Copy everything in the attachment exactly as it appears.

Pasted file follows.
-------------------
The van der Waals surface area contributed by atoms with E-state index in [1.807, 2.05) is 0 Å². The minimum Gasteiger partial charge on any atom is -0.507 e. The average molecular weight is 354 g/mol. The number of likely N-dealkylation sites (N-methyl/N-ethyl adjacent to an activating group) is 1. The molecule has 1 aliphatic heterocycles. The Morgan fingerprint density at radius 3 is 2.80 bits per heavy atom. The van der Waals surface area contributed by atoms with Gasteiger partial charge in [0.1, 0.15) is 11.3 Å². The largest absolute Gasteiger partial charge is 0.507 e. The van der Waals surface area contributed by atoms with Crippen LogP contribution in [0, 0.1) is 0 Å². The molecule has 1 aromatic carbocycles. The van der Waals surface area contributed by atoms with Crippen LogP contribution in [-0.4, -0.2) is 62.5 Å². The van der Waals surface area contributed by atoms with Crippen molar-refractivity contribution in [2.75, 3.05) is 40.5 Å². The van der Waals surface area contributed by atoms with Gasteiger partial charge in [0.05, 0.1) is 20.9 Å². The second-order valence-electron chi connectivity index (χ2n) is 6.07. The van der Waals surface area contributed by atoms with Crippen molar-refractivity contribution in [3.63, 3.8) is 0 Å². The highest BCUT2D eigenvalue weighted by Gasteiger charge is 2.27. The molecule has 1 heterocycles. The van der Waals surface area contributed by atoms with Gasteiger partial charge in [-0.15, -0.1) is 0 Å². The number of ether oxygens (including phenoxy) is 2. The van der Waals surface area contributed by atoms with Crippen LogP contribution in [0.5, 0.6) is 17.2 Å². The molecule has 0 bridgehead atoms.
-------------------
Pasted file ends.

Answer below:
The van der Waals surface area contributed by atoms with E-state index in [1.807, 2.05) is 0 Å². The minimum Gasteiger partial charge on any atom is -0.507 e. The average molecular weight is 354 g/mol. The number of likely N-dealkylation sites (N-methyl/N-ethyl adjacent to an activating group) is 1. The molecule has 1 aliphatic heterocycles. The Morgan fingerprint density at radius 3 is 2.80 bits per heavy atom. The van der Waals surface area contributed by atoms with Gasteiger partial charge in [0.1, 0.15) is 11.3 Å². The largest absolute Gasteiger partial charge is 0.507 e. The van der Waals surface area contributed by atoms with Crippen LogP contribution in [0, 0.1) is 0 Å². The molecule has 1 aromatic carbocycles. The van der Waals surface area contributed by atoms with Crippen LogP contribution in [-0.4, -0.2) is 62.5 Å². The van der Waals surface area contributed by atoms with Crippen molar-refractivity contribution in [2.75, 3.05) is 40.5 Å². The van der Waals surface area contributed by atoms with Gasteiger partial charge in [0.05, 0.1) is 20.9 Å². The second-order valence-electron chi connectivity index (χ2n) is 6.07. The van der Waals surface area contributed by atoms with Crippen molar-refractivity contribution in [3.63, 3.8) is 0 Å². The highest BCUT2D eigenvalue weighted by Gasteiger charge is 2.27. The molecule has 1 heterocycles. The van der Waals surface area contributed by atoms with Gasteiger partial charge in [-0.15, -0.1) is 0 Å². The number of ether oxygens (including phenoxy) is 2. The van der Waals surface area contributed by atoms with Crippen LogP contribution in [0.5, 0.6) is 17.2 Å². The molecule has 0 bridgehead atoms.